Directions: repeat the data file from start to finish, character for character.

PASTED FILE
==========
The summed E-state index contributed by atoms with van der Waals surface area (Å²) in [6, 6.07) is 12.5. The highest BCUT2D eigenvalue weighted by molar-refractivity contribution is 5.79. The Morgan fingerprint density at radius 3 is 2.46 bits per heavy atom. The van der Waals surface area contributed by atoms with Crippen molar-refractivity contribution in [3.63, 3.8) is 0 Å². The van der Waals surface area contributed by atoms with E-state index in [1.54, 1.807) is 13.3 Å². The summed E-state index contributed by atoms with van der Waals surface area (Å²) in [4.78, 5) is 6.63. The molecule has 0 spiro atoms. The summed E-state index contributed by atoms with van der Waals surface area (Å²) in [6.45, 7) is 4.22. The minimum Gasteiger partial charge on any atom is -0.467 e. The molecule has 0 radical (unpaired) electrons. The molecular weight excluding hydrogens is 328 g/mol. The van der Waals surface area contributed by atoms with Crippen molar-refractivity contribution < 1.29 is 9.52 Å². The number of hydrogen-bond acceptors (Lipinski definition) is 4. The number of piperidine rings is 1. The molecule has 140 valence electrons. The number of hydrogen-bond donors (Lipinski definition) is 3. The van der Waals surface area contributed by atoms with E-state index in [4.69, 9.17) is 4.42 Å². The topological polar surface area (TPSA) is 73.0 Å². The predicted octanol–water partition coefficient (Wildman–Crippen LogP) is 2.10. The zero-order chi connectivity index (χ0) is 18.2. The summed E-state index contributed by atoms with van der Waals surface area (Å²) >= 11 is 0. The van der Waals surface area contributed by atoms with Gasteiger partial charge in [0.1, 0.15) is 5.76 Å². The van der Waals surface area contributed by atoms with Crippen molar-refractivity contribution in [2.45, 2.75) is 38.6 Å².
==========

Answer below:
The summed E-state index contributed by atoms with van der Waals surface area (Å²) in [6, 6.07) is 12.5. The highest BCUT2D eigenvalue weighted by molar-refractivity contribution is 5.79. The Morgan fingerprint density at radius 3 is 2.46 bits per heavy atom. The van der Waals surface area contributed by atoms with Crippen molar-refractivity contribution in [3.63, 3.8) is 0 Å². The van der Waals surface area contributed by atoms with E-state index in [1.54, 1.807) is 13.3 Å². The summed E-state index contributed by atoms with van der Waals surface area (Å²) in [4.78, 5) is 6.63. The molecule has 0 spiro atoms. The summed E-state index contributed by atoms with van der Waals surface area (Å²) in [6.45, 7) is 4.22. The minimum Gasteiger partial charge on any atom is -0.467 e. The molecule has 0 radical (unpaired) electrons. The molecular weight excluding hydrogens is 328 g/mol. The van der Waals surface area contributed by atoms with Crippen molar-refractivity contribution < 1.29 is 9.52 Å². The number of hydrogen-bond acceptors (Lipinski definition) is 4. The number of piperidine rings is 1. The molecule has 140 valence electrons. The number of hydrogen-bond donors (Lipinski definition) is 3. The van der Waals surface area contributed by atoms with E-state index in [4.69, 9.17) is 4.42 Å². The topological polar surface area (TPSA) is 73.0 Å². The predicted octanol–water partition coefficient (Wildman–Crippen LogP) is 2.10. The zero-order chi connectivity index (χ0) is 18.2. The summed E-state index contributed by atoms with van der Waals surface area (Å²) >= 11 is 0. The van der Waals surface area contributed by atoms with Gasteiger partial charge in [0.1, 0.15) is 5.76 Å². The van der Waals surface area contributed by atoms with Crippen molar-refractivity contribution in [2.45, 2.75) is 38.6 Å².